Tate was still a graduate student at the University of Iowa Writers’ Workshop in 1967 when his collection The Lost Pilot was chosen for publication in the influential Yale Series of Younger Poets. During a career that spanned nearly 50 years and more than 20 books, he won a Pulitzer Prize, a National Book Award, and the Wallace Stevens Award from the Academy of American Poets.
|The Lost Pilot|
by James Tate
(Yale University Press, 1967)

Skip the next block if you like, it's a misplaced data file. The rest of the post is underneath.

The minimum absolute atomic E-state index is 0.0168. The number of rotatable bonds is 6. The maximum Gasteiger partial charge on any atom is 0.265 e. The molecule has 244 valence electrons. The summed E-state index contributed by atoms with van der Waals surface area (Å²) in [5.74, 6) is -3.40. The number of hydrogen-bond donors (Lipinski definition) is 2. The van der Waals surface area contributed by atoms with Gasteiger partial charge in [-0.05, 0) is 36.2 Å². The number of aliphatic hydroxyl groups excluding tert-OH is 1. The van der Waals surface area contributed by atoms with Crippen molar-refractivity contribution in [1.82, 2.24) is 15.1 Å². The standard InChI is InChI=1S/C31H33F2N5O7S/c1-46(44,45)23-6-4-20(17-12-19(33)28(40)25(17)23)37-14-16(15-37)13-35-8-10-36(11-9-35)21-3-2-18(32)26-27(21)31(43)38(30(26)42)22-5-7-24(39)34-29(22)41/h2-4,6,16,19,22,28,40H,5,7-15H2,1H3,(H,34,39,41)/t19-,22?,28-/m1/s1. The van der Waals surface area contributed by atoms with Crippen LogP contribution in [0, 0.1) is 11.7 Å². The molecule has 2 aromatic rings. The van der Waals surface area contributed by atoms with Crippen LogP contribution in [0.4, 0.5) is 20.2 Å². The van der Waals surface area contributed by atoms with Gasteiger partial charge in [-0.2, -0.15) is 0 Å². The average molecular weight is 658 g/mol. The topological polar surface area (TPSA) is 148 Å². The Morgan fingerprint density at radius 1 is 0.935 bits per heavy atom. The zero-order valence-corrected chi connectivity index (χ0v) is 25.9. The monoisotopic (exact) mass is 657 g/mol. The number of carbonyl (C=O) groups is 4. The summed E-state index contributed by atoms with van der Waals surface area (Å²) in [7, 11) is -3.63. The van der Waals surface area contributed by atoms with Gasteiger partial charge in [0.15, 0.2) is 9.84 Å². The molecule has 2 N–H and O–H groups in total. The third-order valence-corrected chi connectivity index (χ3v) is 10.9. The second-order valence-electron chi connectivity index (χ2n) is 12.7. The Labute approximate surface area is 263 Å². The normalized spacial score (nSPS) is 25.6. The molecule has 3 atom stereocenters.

Friends and colleagues at the University of Massachusetts Amherst, where Tate taught for more than 40 years, remember him here. A highly recommended 2006 Paris Review interview with Tate, conducted by Charles Simic, includes this memorable statement of his artistic creed:
I love my funny poems, but I’d rather break your heart. And if I can do both in the same poem, that’s the best. If you laughed earlier in the poem, and I bring you close to tears in the end, that’s the best. That’s most rewarding for you and for me too. I want ultimately to be serious, but I can’t help the comic part. It just comes automatically. And if I can do both, that’s what I’m after.Tate’s seventeenth collection of poems, Dome of the Hidden Pavilion, will be published in August.